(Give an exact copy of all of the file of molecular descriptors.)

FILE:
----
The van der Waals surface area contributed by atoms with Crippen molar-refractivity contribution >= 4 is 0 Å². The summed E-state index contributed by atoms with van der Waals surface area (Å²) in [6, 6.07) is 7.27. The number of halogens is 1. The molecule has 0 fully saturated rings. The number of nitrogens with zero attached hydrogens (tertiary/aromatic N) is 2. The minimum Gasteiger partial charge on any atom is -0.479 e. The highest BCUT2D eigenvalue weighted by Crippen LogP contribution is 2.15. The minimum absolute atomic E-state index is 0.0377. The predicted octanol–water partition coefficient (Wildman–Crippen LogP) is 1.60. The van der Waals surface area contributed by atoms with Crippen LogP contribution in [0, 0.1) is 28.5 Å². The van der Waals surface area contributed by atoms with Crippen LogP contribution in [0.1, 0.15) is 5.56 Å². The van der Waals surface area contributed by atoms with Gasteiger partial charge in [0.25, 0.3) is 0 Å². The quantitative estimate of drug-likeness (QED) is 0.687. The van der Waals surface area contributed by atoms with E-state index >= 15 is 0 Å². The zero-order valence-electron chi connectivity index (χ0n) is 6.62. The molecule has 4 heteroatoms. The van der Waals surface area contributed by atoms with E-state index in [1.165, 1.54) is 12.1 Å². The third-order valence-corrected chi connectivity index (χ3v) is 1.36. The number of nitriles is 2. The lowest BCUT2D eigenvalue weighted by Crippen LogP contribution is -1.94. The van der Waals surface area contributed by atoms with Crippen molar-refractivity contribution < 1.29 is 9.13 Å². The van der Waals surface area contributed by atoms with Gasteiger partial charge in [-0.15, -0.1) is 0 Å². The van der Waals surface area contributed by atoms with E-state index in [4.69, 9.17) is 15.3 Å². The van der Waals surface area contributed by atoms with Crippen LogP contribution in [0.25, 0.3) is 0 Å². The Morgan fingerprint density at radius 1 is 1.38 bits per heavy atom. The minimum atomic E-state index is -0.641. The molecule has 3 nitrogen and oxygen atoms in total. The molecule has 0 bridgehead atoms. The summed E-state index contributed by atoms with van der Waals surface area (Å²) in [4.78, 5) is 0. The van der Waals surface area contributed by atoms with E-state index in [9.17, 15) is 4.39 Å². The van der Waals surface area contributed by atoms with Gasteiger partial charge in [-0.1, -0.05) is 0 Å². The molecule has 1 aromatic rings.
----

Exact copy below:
The van der Waals surface area contributed by atoms with Crippen molar-refractivity contribution >= 4 is 0 Å². The summed E-state index contributed by atoms with van der Waals surface area (Å²) in [6, 6.07) is 7.27. The number of halogens is 1. The molecule has 0 fully saturated rings. The number of nitrogens with zero attached hydrogens (tertiary/aromatic N) is 2. The minimum Gasteiger partial charge on any atom is -0.479 e. The highest BCUT2D eigenvalue weighted by Crippen LogP contribution is 2.15. The minimum absolute atomic E-state index is 0.0377. The predicted octanol–water partition coefficient (Wildman–Crippen LogP) is 1.60. The van der Waals surface area contributed by atoms with Crippen LogP contribution in [0, 0.1) is 28.5 Å². The van der Waals surface area contributed by atoms with Crippen LogP contribution in [0.1, 0.15) is 5.56 Å². The van der Waals surface area contributed by atoms with Gasteiger partial charge in [0.25, 0.3) is 0 Å². The quantitative estimate of drug-likeness (QED) is 0.687. The van der Waals surface area contributed by atoms with E-state index >= 15 is 0 Å². The zero-order valence-electron chi connectivity index (χ0n) is 6.62. The molecule has 4 heteroatoms. The van der Waals surface area contributed by atoms with E-state index in [1.165, 1.54) is 12.1 Å². The third-order valence-corrected chi connectivity index (χ3v) is 1.36. The number of nitriles is 2. The lowest BCUT2D eigenvalue weighted by Crippen LogP contribution is -1.94. The van der Waals surface area contributed by atoms with Crippen molar-refractivity contribution < 1.29 is 9.13 Å². The van der Waals surface area contributed by atoms with Gasteiger partial charge in [-0.15, -0.1) is 0 Å². The van der Waals surface area contributed by atoms with E-state index in [4.69, 9.17) is 15.3 Å². The van der Waals surface area contributed by atoms with Crippen LogP contribution in [0.25, 0.3) is 0 Å². The Morgan fingerprint density at radius 1 is 1.38 bits per heavy atom. The minimum atomic E-state index is -0.641. The molecule has 3 nitrogen and oxygen atoms in total. The molecule has 0 bridgehead atoms. The summed E-state index contributed by atoms with van der Waals surface area (Å²) in [4.78, 5) is 0. The van der Waals surface area contributed by atoms with E-state index in [9.17, 15) is 4.39 Å². The van der Waals surface area contributed by atoms with Gasteiger partial charge in [-0.1, -0.05) is 0 Å². The molecule has 1 aromatic rings.